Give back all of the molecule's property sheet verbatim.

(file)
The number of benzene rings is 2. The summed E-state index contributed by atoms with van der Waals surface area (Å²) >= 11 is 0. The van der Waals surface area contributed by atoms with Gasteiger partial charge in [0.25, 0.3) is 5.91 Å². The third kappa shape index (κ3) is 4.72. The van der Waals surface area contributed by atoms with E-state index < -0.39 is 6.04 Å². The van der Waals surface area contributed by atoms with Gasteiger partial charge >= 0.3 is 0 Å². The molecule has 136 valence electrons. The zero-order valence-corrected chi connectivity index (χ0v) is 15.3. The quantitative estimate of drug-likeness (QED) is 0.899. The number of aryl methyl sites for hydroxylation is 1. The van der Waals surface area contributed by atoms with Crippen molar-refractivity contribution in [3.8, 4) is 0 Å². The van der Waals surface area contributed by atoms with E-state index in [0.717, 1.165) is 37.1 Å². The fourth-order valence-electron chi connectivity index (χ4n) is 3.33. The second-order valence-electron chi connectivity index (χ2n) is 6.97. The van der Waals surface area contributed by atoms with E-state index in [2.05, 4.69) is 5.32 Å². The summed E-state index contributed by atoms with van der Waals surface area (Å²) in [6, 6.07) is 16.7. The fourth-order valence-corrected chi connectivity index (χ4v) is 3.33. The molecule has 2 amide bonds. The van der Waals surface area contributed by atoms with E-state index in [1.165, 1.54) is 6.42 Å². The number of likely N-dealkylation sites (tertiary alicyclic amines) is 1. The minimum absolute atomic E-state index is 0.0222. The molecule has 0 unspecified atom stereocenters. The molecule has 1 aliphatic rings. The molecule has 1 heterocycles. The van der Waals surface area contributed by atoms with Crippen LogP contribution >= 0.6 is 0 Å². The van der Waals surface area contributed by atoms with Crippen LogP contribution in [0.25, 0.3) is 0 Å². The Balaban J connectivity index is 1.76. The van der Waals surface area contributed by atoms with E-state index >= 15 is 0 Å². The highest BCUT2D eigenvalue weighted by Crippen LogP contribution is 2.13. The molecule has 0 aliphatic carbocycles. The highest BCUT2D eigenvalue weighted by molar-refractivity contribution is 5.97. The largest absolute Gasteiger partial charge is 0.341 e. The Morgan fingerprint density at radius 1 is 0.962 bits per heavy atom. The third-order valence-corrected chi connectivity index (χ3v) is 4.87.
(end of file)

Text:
The number of benzene rings is 2. The summed E-state index contributed by atoms with van der Waals surface area (Å²) >= 11 is 0. The van der Waals surface area contributed by atoms with Gasteiger partial charge in [0.25, 0.3) is 5.91 Å². The third kappa shape index (κ3) is 4.72. The van der Waals surface area contributed by atoms with E-state index < -0.39 is 6.04 Å². The van der Waals surface area contributed by atoms with Gasteiger partial charge >= 0.3 is 0 Å². The molecule has 136 valence electrons. The zero-order valence-corrected chi connectivity index (χ0v) is 15.3. The quantitative estimate of drug-likeness (QED) is 0.899. The number of aryl methyl sites for hydroxylation is 1. The van der Waals surface area contributed by atoms with Crippen molar-refractivity contribution in [3.8, 4) is 0 Å². The van der Waals surface area contributed by atoms with E-state index in [0.717, 1.165) is 37.1 Å². The fourth-order valence-electron chi connectivity index (χ4n) is 3.33. The second-order valence-electron chi connectivity index (χ2n) is 6.97. The van der Waals surface area contributed by atoms with E-state index in [2.05, 4.69) is 5.32 Å². The summed E-state index contributed by atoms with van der Waals surface area (Å²) in [6, 6.07) is 16.7. The fourth-order valence-corrected chi connectivity index (χ4v) is 3.33. The molecule has 2 amide bonds. The van der Waals surface area contributed by atoms with E-state index in [1.165, 1.54) is 6.42 Å². The number of likely N-dealkylation sites (tertiary alicyclic amines) is 1. The minimum absolute atomic E-state index is 0.0222. The molecule has 0 unspecified atom stereocenters. The molecule has 1 aliphatic rings. The molecule has 1 heterocycles. The van der Waals surface area contributed by atoms with Crippen LogP contribution >= 0.6 is 0 Å². The van der Waals surface area contributed by atoms with Crippen LogP contribution in [0.25, 0.3) is 0 Å². The Balaban J connectivity index is 1.76. The van der Waals surface area contributed by atoms with E-state index >= 15 is 0 Å². The highest BCUT2D eigenvalue weighted by Crippen LogP contribution is 2.13. The molecule has 0 aliphatic carbocycles. The highest BCUT2D eigenvalue weighted by molar-refractivity contribution is 5.97. The largest absolute Gasteiger partial charge is 0.341 e. The Morgan fingerprint density at radius 1 is 0.962 bits per heavy atom. The third-order valence-corrected chi connectivity index (χ3v) is 4.87.